Trabecular bone density of the proximal tibia as it relates to failure of a total knee replacement.
Ritter MA., Davis KE., Small SR., Merchun JG., Farris A.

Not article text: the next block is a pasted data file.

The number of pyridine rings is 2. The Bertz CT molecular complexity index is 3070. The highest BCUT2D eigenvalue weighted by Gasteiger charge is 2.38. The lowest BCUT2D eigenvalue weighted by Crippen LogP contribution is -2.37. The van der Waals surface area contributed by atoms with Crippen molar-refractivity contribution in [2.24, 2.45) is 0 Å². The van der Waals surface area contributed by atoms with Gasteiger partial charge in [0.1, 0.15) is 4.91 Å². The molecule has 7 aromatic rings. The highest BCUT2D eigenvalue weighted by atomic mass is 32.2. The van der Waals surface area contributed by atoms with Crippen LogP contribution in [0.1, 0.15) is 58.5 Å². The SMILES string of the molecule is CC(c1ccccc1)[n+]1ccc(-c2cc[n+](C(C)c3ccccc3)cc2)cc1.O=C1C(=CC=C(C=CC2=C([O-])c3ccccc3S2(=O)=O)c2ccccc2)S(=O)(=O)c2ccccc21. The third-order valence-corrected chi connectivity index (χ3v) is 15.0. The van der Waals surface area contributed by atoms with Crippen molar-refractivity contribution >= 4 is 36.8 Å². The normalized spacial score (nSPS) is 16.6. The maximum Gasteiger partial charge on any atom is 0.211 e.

The relationship between post-operative bone density and subsequent failure of total knee replacement (TKR) is not known. This retrospective study aimed to determine the relationship between bone density and failure, both overall and according to failure mechanism. All 54 aseptic failures occurring in 50 patients from 7760 consecutive primary cemented TKRs between 1983 and 2004 were matched with non-failing TKRs, and 47 failures in 44 patients involved tibial failures with the matching characteristics of age (65.1 for failed and 69.8 for non-failed), gender (70.2% female), diagnosis (93.6% OA), date of operation, bilaterality, pre-operative alignment (0.4 and 0.3 respectively), and body mass index (30.2 and 30.0 respectively). In each case, the density of bone beneath the tibial component was assessed at each follow-up interval using standardised, calibrated radiographs. Failing knees were compared with controls both overall and, as a subgroup analysis, by failure mechanism. Knees were compared with controls using univariable linear regression. Significant and continuous elevation in tibial density was found in knees that eventually failed by medial collapse (p < 0.001) and progressive radiolucency (p < 0.001) compared with controls, particularly in the medial region of the tibia. Knees failing due to ligamentous instability demonstrated an initial decline in density (p = 0.0152) followed by a non-decreasing density over time (p = 0.034 for equivalence). Non-failing knees reported a decline in density similar to that reported previously using dual-energy x-ray absorptiometry (DEXA). Differences between failing and non-failing knees were observable as early as two months following surgery. This tool may be used to identify patients at risk of failure following TKR, but more validation work is needed.